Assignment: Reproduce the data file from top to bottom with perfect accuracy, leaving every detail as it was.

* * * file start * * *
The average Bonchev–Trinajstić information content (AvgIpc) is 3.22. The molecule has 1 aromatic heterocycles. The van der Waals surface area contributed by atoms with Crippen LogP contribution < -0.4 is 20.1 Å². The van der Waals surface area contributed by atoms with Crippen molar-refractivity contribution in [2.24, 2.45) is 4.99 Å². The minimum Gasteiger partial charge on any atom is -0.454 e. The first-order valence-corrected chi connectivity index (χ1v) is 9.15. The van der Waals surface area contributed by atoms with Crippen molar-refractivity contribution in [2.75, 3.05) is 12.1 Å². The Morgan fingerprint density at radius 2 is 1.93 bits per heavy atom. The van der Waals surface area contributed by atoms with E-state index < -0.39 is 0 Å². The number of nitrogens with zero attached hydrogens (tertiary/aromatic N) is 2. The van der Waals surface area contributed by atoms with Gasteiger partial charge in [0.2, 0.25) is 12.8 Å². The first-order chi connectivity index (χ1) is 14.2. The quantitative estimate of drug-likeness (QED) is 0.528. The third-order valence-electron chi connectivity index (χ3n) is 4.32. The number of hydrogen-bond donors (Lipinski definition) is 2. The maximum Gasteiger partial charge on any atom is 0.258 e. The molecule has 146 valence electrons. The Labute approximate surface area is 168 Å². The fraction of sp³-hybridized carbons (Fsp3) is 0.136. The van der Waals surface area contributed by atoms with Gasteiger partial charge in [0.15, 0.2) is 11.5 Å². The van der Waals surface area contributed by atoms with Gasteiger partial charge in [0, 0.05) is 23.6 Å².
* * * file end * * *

The average Bonchev–Trinajstić information content (AvgIpc) is 3.22. The molecule has 1 aromatic heterocycles. The van der Waals surface area contributed by atoms with Crippen LogP contribution < -0.4 is 20.1 Å². The van der Waals surface area contributed by atoms with Crippen molar-refractivity contribution in [2.24, 2.45) is 4.99 Å². The minimum Gasteiger partial charge on any atom is -0.454 e. The first-order valence-corrected chi connectivity index (χ1v) is 9.15. The van der Waals surface area contributed by atoms with Crippen molar-refractivity contribution in [2.75, 3.05) is 12.1 Å². The Morgan fingerprint density at radius 2 is 1.93 bits per heavy atom. The van der Waals surface area contributed by atoms with E-state index < -0.39 is 0 Å². The number of nitrogens with zero attached hydrogens (tertiary/aromatic N) is 2. The van der Waals surface area contributed by atoms with Gasteiger partial charge in [0.2, 0.25) is 12.8 Å². The first-order chi connectivity index (χ1) is 14.2. The quantitative estimate of drug-likeness (QED) is 0.528. The third-order valence-electron chi connectivity index (χ3n) is 4.32. The number of hydrogen-bond donors (Lipinski definition) is 2. The maximum Gasteiger partial charge on any atom is 0.258 e. The molecule has 146 valence electrons. The Labute approximate surface area is 168 Å². The fraction of sp³-hybridized carbons (Fsp3) is 0.136. The van der Waals surface area contributed by atoms with Gasteiger partial charge in [0.15, 0.2) is 11.5 Å². The van der Waals surface area contributed by atoms with Gasteiger partial charge in [0, 0.05) is 23.6 Å².